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Deuteronomy 7:16-26

Context
Exhortation to Destroy Canaanite Paganism

7:16 You must destroy 1  all the people whom the Lord your God is about to deliver over to you; you must not pity them or worship 2  their gods, for that will be a snare to you. 7:17 If you think, “These nations are more numerous than I – how can I dispossess them?” 7:18 you must not fear them. You must carefully recall 3  what the Lord your God did to Pharaoh and all Egypt, 7:19 the great judgments 4  you saw, the signs and wonders, the strength and power 5  by which he 6  brought you out – thus the Lord your God will do to all the people you fear. 7:20 Furthermore, the Lord your God will release hornets 7  among them until the very last ones who hide from you 8  perish. 7:21 You must not tremble in their presence, for the Lord your God, who is present among you, is a great and awesome God. 7:22 He, 9  the God who leads you, will expel the nations little by little. You will not be allowed to destroy them all at once lest the wild animals overrun you. 7:23 The Lord your God will give them over to you; he will throw them into a great panic 10  until they are destroyed. 7:24 He will hand over their kings to you and you will erase their very names from memory. 11  Nobody will be able to resist you until you destroy them. 7:25 You must burn the images of their gods, but do not covet the silver and gold that covers them so much that you take it for yourself and thus become ensnared by it; for it is abhorrent 12  to the Lord your God. 7:26 You must not bring any abhorrent thing into your house and thereby become an object of divine wrath 13  along with it. 14  You must absolutely detest 15  and abhor it, 16  for it is an object of divine wrath.

1 tn Heb “devour” (so NRSV); KJV, NAB, NASB “consume.” The verbal form (a perfect with vav consecutive) is understood here as having an imperatival or obligatory nuance (cf. the instructions and commands that follow). Another option is to take the statement as a continuation of the preceding conditional promises and translate “and you will destroy.”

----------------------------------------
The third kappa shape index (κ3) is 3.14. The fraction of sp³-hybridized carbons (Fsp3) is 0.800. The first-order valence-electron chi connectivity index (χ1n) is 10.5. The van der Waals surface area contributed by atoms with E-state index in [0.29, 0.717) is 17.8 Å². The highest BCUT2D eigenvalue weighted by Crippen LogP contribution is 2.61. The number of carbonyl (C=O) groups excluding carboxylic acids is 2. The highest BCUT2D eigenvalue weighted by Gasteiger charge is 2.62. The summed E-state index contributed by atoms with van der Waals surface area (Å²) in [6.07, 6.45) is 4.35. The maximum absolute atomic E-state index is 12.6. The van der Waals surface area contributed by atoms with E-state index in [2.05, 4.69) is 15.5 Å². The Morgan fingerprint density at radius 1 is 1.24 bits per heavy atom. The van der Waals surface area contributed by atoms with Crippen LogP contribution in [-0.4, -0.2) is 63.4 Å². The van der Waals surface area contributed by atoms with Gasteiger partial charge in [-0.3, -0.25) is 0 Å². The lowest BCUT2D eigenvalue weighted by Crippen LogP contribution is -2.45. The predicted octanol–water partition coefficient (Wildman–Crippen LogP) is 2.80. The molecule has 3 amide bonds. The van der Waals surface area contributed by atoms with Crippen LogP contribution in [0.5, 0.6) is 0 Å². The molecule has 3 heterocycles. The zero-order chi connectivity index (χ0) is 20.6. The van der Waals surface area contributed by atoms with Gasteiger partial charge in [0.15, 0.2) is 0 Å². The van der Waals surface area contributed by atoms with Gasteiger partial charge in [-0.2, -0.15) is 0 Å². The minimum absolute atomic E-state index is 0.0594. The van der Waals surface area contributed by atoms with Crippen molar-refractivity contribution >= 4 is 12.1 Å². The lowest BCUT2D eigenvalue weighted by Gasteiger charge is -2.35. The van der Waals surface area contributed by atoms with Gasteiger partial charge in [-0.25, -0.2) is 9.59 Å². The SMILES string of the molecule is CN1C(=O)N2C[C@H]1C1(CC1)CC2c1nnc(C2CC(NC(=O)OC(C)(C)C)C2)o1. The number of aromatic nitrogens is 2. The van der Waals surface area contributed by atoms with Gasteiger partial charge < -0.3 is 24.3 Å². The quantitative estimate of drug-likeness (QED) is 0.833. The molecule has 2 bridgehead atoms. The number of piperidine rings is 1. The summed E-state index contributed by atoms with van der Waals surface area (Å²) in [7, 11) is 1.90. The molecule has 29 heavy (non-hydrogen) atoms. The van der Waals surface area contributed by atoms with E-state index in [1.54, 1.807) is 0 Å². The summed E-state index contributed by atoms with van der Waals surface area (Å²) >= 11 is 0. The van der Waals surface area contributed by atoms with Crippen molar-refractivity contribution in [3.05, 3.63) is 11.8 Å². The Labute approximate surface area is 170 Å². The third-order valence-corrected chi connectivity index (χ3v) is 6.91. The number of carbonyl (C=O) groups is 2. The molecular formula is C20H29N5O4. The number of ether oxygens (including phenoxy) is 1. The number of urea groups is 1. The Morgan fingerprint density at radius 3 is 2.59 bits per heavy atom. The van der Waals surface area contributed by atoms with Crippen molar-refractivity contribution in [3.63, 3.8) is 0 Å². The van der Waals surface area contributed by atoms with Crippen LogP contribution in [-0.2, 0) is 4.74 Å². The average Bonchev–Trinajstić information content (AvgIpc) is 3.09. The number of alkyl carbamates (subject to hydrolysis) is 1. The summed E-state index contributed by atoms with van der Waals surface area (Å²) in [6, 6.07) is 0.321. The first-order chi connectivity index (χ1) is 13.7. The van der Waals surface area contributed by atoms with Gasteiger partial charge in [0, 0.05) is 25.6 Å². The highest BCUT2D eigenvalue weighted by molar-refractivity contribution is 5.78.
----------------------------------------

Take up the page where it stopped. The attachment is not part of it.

2 tn Or “serve” (so KJV, NIV, NRSV).

3 tn Heb “recalling, you must recall.” The Hebrew text uses the infinitive absolute before the finite verb for emphasis. Cf. KJV, ASV “shalt well remember.”

4 tn Heb “testings” (so NAB), a reference to the plagues. See note at 4:34.

5 tn Heb “the strong hand and outstretched arm.” See 4:34.

6 tn Heb “the Lord your God.” The pronoun has been used in the translation for stylistic reasons to avoid redundancy.

7 tn The meaning of the term translated “hornets” (צִרְעָה, tsirah) is debated. Various suggestions are “discouragement” (HALOT 1056-57 s.v.; cf. NEB, TEV, CEV “panic”; NCV “terror”) and “leprosy” (J. H. Tigay, Deuteronomy [JPSTC], 360, n. 33; cf. NRSV “the pestilence”), as well as “hornet” (BDB 864 s.v.; cf. NAB, NASB, NIV, NLT). The latter seems most suitable to the verb שָׁלַח (shalakh, “send”; cf. Exod 23:28; Josh 24:12).

8 tn Heb “the remnant and those who hide themselves.”

9 tn Heb “the Lord your God.” See note on “he” in 7:19.

10 tn Heb “he will confuse them (with) great confusion.” The verb used here means “shake, stir up” (see Ruth 1:19; 1 Sam 4:5; 1 Kgs 1:45; Ps 55:2); the accompanying cognate noun refers to confusion, unrest, havoc, or panic (1 Sam 5:9, 11; 14:20; 2 Chr 15:5; Prov 15:16; Isa 22:5; Ezek 7:7; 22:5; Amos 3:9; Zech 14:13).

11 tn Heb “you will destroy their name from under heaven” (cf. KJV); NRSV “blot out their name from under heaven.”

12 tn The Hebrew word תּוֹעֵבָה (toevah, “abhorrent; detestable”) describes anything detestable to the Lord because of its innate evil or inconsistency with his own nature and character. Frequently such things (or even persons) must be condemned to annihilation (חֵרֶם, kherem) lest they become a means of polluting or contaminating others (cf. Deut 13:17; 20:17-18). See M. Grisanti, NIDOTTE 4:315.

13 tn Heb “come under the ban” (so NASB); NRSV “be set apart for destruction.” The same phrase occurs again at the end of this verse.

sn The Hebrew word translated an object of divine wrath (חֵרֶם, kherem) refers to persons or things placed under God’s judgment, usually to the extent of their complete destruction. See note on the phrase “divine judgment” in Deut 2:34.

14 tn Or “like it is.”

15 tn This Hebrew verb (שָׁקַץ, shaqats) is essentially synonymous with the next verb (תָעַב, taav; cf. תּוֹעֵבָה, toevah; see note on the word “abhorrent” in v. 25), though its field of meaning is more limited to cultic abomination (cf. Lev 11:11, 13; Ps 22:25).

16 tn Heb “detesting you must detest and abhorring you must abhor.” Both verbs are preceded by a cognate infinitive absolute indicating emphasis.



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